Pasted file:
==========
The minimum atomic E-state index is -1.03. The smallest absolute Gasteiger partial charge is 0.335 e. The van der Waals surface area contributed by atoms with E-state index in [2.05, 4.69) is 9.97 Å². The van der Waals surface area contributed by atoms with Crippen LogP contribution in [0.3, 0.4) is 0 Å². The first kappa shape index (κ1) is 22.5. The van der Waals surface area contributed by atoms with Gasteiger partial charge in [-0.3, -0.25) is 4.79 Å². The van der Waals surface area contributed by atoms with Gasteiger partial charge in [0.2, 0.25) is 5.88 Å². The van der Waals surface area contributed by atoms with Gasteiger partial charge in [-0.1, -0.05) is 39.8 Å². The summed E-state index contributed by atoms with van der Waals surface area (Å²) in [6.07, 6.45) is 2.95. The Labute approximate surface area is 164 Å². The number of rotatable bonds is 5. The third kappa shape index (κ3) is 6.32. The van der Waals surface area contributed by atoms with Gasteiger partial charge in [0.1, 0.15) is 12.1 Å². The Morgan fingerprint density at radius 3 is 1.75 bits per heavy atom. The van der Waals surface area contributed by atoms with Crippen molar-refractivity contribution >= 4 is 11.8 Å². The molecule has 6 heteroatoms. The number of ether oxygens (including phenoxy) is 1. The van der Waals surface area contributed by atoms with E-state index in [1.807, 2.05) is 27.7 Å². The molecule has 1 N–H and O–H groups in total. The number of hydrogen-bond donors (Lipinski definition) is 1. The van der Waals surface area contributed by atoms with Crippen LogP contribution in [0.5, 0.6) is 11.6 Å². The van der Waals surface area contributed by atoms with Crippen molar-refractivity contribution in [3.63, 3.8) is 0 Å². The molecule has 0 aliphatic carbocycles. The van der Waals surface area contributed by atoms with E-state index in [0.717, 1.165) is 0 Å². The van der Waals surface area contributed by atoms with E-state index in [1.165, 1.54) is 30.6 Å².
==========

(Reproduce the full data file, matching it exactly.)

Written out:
The minimum atomic E-state index is -1.03. The smallest absolute Gasteiger partial charge is 0.335 e. The van der Waals surface area contributed by atoms with E-state index in [2.05, 4.69) is 9.97 Å². The van der Waals surface area contributed by atoms with Crippen LogP contribution in [0.3, 0.4) is 0 Å². The first kappa shape index (κ1) is 22.5. The van der Waals surface area contributed by atoms with Gasteiger partial charge in [-0.3, -0.25) is 4.79 Å². The van der Waals surface area contributed by atoms with Gasteiger partial charge in [0.2, 0.25) is 5.88 Å². The van der Waals surface area contributed by atoms with Gasteiger partial charge in [-0.1, -0.05) is 39.8 Å². The summed E-state index contributed by atoms with van der Waals surface area (Å²) in [6.07, 6.45) is 2.95. The Labute approximate surface area is 164 Å². The number of rotatable bonds is 5. The third kappa shape index (κ3) is 6.32. The van der Waals surface area contributed by atoms with Gasteiger partial charge in [0.1, 0.15) is 12.1 Å². The Morgan fingerprint density at radius 3 is 1.75 bits per heavy atom. The van der Waals surface area contributed by atoms with Crippen molar-refractivity contribution >= 4 is 11.8 Å². The molecule has 6 heteroatoms. The number of ether oxygens (including phenoxy) is 1. The van der Waals surface area contributed by atoms with E-state index in [1.807, 2.05) is 27.7 Å². The molecule has 1 N–H and O–H groups in total. The number of hydrogen-bond donors (Lipinski definition) is 1. The van der Waals surface area contributed by atoms with Crippen LogP contribution in [0.5, 0.6) is 11.6 Å². The van der Waals surface area contributed by atoms with Crippen molar-refractivity contribution in [3.63, 3.8) is 0 Å². The molecule has 0 aliphatic carbocycles. The van der Waals surface area contributed by atoms with E-state index in [0.717, 1.165) is 0 Å². The van der Waals surface area contributed by atoms with E-state index in [1.165, 1.54) is 30.6 Å².